Or how cities can benefit from services to improve energy efficiency
As part of a competition sponsored by the German Federal Ministry of Education and Research (BMBF) to reward the most energy-efficient urban regions in Germany, the cities of Delitzsch, Essen, Stuttgart, Magdeburg and Wolfhagen are developing innovative service concepts that enable energy resources to be used more efficiently.
Urban authorities require service concepts that will enable them to implement new technologies to improve climate protection. This is why the German Federal Ministry of Education and Research (BMBF) launched a competition to designate the most energy-efficient cities in Germany, based on solutions that combine a visionary approach to services and climate protection. These solutions range from complex financial services to street parties to promote energy saving.
The main emphasis lies on the methodical development of services, a design approach that goes by the name of “service engineering”. The cities in question have called on the support of experts from Fraunhofer IAO and the Institute for Future Studies and Technological Assessment in Berlin (IZT).
They provide assistance to the municipal authorities during the implementation of their projects and coach users in the use of simplified methods and tools throughout all stages of the service engineering process.
As well as helping the municipalities to develop concrete services to combat climate change, the R&D partners also evaluate the potential benefits that might be obtained by developing and testing new concepts to improve energy efficiency above and beyond those related to a specific community.
The results achieved in tried-and-tested reference projects can then be transferred to other projects in other urban regions at a later stage.
The researchers will present the initial findings of these joint projects in Berlin on May 21, 2014 as part of the Berliner Energietage, and again during a similar event organized by the BMBF on May 27 and 28, 2014 in Berlin.
New Service Development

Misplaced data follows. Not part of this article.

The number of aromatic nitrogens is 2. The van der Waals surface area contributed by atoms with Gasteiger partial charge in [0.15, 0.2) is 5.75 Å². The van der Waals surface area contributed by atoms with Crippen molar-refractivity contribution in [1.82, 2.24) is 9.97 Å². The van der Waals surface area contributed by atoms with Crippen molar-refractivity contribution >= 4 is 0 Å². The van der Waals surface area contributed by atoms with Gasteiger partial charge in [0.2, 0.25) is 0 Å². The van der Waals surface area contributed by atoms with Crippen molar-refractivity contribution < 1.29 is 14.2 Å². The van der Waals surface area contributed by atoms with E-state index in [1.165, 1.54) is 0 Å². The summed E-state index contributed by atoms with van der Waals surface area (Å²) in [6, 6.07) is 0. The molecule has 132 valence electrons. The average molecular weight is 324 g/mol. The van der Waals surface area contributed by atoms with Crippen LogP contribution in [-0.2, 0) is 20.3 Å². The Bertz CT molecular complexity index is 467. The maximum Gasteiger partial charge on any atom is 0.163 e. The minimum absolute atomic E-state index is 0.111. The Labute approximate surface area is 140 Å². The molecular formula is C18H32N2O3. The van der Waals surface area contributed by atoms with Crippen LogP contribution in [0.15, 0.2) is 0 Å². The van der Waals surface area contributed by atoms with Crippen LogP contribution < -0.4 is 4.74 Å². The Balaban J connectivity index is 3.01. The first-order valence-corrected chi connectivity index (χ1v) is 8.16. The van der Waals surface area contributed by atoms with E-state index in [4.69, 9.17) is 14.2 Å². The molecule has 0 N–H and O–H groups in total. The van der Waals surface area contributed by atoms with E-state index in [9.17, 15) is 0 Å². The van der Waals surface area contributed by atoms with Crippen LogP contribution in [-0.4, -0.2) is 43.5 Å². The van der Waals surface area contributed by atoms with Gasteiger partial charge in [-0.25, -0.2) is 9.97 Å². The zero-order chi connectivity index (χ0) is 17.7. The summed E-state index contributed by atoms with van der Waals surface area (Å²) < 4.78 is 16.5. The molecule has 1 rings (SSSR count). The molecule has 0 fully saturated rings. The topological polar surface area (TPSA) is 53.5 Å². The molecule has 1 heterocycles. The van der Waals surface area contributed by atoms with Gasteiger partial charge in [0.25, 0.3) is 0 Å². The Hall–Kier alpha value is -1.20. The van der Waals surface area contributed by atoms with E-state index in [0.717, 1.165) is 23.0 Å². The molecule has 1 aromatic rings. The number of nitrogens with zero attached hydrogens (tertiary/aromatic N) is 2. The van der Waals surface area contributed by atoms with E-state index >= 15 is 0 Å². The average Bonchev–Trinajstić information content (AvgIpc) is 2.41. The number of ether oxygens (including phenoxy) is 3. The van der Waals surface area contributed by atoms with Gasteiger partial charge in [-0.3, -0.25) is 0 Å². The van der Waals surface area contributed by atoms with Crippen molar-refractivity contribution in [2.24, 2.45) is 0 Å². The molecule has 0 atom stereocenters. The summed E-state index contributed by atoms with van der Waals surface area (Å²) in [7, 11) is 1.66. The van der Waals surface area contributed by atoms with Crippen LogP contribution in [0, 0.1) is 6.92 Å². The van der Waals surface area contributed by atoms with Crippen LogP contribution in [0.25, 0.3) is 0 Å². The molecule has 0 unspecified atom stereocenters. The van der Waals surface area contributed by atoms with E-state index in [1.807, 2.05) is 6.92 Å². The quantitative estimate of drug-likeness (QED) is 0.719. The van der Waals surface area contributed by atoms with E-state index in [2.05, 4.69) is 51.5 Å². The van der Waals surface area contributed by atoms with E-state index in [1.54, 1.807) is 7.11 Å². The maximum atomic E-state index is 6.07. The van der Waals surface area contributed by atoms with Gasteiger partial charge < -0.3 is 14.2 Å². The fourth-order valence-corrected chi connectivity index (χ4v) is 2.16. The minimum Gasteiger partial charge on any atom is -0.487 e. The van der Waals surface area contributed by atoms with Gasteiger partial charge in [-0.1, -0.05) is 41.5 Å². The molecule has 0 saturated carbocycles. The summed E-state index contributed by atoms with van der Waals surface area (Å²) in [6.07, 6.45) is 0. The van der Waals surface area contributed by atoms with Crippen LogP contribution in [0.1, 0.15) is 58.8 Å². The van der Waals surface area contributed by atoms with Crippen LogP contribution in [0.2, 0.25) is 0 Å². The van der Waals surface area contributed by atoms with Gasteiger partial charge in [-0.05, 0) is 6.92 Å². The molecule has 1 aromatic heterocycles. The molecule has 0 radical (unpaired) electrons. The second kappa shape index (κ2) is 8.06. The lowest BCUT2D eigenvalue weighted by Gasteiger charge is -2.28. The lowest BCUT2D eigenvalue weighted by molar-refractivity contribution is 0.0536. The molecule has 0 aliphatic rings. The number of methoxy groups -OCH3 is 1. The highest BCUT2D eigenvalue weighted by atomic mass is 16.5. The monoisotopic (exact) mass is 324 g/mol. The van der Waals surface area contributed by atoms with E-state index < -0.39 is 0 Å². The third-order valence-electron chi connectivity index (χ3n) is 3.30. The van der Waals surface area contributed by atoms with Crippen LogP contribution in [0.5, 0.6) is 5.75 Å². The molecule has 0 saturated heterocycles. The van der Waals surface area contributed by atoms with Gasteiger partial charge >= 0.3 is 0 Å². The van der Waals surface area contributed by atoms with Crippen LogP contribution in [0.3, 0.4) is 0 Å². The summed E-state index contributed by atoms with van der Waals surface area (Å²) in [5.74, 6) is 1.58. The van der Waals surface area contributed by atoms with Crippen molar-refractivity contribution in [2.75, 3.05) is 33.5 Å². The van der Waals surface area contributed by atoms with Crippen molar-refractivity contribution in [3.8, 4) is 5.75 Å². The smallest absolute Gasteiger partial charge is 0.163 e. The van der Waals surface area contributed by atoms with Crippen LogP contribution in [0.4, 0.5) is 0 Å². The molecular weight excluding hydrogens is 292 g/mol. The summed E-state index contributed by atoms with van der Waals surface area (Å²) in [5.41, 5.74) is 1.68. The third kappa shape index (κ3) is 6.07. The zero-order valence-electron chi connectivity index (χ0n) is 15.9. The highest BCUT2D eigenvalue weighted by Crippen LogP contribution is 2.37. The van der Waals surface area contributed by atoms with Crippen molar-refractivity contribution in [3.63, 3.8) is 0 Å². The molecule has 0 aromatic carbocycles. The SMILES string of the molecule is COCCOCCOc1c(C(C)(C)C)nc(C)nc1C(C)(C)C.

70569 Stuttgart, Germany
Phone +49 711 970-2185
Juliane Segedi | Fraunhofer-Institut
Discovery about new battery overturns decades of false assumptions
07.10.2015 | Oregon State University
New polymer creates safer fuels
02.10.2015 | California Institute of Technology
The MICADO camera, a first light instrument for the European Extremely Large Telescope (E-ELT), has entered a new phase in the project: by agreeing to a Memorandum of Understanding, the partners in Germany, France, the Netherlands, Austria, and Italy, have all confirmed their participation. Following this milestone, the project's transition into its preliminary design phase was approved at a kick-off meeting held in Vienna. Two weeks earlier, on September 18, the consortium and the European Southern Observatory (ESO), which is building the telescope, have signed the corresponding collaboration agreement.
As the first dedicated camera for the E-ELT, MICADO will equip the giant telescope with a capability for diffraction-limited imaging at near-infrared...
Self-driving cars will be on our streets in the foreseeable future. In Graz, research is currently dedicated to an innovative driver assistance system that takes over control if there is a danger of collision. It was nature that inspired Dr Manfred Hartbauer from the Institute of Zoology at the University of Graz: in dangerous traffic situations, migratory locusts react around ten times faster than humans. Working together with an interdisciplinary team, Hartbauer is investigating an affordable collision detector that is equipped with artificial locust eyes and can recognise potential crashes in time, during both day and night.
Inspired by insects
An interdisciplinary team of researchers has built the first prototype of a miniature particle accelerator that uses terahertz radiation instead of radio...
At present, tiny magnetic whirls – so called skyrmions – are discussed as promising candidates for bits in future robust and compact data storage devices. At...
In cooperation with the Center for Nano-Optics of Georgia State University in Atlanta (USA), scientists of the Laboratory for Attosecond Physics of the Max Planck Institute of Quantum Optics and the Ludwig-Maximilians-Universität have made simulations of the processes that happen when a layer of carbon atoms is irradiated with strong laser light.
Electrons hit by strong laser pulses change their location on ultrashort timescales, i.e. within a couple of attoseconds (1 as = 10 to the minus 18 sec). In...
01.10.2015 | Event News
30.09.2015 | Event News
17.09.2015 | Event News
08.10.2015 | Earth Sciences
08.10.2015 | Information Technology
08.10.2015 | Physics and Astronomy